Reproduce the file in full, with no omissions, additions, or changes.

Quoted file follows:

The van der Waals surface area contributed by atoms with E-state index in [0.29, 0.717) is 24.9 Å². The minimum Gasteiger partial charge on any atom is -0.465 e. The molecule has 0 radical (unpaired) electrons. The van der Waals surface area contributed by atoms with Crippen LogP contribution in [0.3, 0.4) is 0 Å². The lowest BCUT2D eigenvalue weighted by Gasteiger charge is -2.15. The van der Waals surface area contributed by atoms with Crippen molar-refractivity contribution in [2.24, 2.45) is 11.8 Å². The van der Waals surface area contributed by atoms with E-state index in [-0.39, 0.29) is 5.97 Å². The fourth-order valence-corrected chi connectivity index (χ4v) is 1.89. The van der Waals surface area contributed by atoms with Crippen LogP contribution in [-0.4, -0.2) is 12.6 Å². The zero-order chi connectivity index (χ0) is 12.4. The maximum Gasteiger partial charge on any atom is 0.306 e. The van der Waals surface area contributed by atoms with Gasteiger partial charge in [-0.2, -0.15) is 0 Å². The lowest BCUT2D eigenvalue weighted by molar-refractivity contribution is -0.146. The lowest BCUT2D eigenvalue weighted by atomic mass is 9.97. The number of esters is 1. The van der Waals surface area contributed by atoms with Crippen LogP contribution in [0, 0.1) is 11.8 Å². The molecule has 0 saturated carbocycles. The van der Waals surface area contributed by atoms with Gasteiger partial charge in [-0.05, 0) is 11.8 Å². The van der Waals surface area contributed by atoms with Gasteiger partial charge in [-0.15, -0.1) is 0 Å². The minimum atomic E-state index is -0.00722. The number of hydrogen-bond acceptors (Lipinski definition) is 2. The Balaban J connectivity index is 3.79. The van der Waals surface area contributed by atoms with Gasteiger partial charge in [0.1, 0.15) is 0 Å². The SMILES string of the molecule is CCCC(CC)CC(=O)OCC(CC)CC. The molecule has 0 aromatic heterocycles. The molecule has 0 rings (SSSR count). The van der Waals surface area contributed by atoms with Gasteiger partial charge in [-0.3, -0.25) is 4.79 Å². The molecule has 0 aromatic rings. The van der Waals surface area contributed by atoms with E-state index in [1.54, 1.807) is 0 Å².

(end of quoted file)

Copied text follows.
The van der Waals surface area contributed by atoms with E-state index in [0.29, 0.717) is 24.9 Å². The minimum Gasteiger partial charge on any atom is -0.465 e. The molecule has 0 radical (unpaired) electrons. The van der Waals surface area contributed by atoms with Crippen LogP contribution in [0.3, 0.4) is 0 Å². The lowest BCUT2D eigenvalue weighted by Gasteiger charge is -2.15. The van der Waals surface area contributed by atoms with Crippen molar-refractivity contribution in [2.24, 2.45) is 11.8 Å². The van der Waals surface area contributed by atoms with E-state index in [-0.39, 0.29) is 5.97 Å². The fourth-order valence-corrected chi connectivity index (χ4v) is 1.89. The van der Waals surface area contributed by atoms with Crippen LogP contribution in [-0.4, -0.2) is 12.6 Å². The zero-order chi connectivity index (χ0) is 12.4. The maximum Gasteiger partial charge on any atom is 0.306 e. The van der Waals surface area contributed by atoms with Gasteiger partial charge in [-0.2, -0.15) is 0 Å². The lowest BCUT2D eigenvalue weighted by molar-refractivity contribution is -0.146. The lowest BCUT2D eigenvalue weighted by atomic mass is 9.97. The number of esters is 1. The van der Waals surface area contributed by atoms with Crippen LogP contribution in [0, 0.1) is 11.8 Å². The molecule has 0 saturated carbocycles. The van der Waals surface area contributed by atoms with Gasteiger partial charge in [-0.05, 0) is 11.8 Å². The van der Waals surface area contributed by atoms with Gasteiger partial charge in [-0.15, -0.1) is 0 Å². The minimum atomic E-state index is -0.00722. The number of hydrogen-bond acceptors (Lipinski definition) is 2. The Balaban J connectivity index is 3.79. The van der Waals surface area contributed by atoms with Gasteiger partial charge in [0.1, 0.15) is 0 Å². The SMILES string of the molecule is CCCC(CC)CC(=O)OCC(CC)CC. The molecule has 0 aromatic heterocycles. The molecule has 0 rings (SSSR count). The van der Waals surface area contributed by atoms with Gasteiger partial charge in [-0.3, -0.25) is 4.79 Å². The molecule has 0 aromatic rings. The van der Waals surface area contributed by atoms with E-state index in [1.54, 1.807) is 0 Å².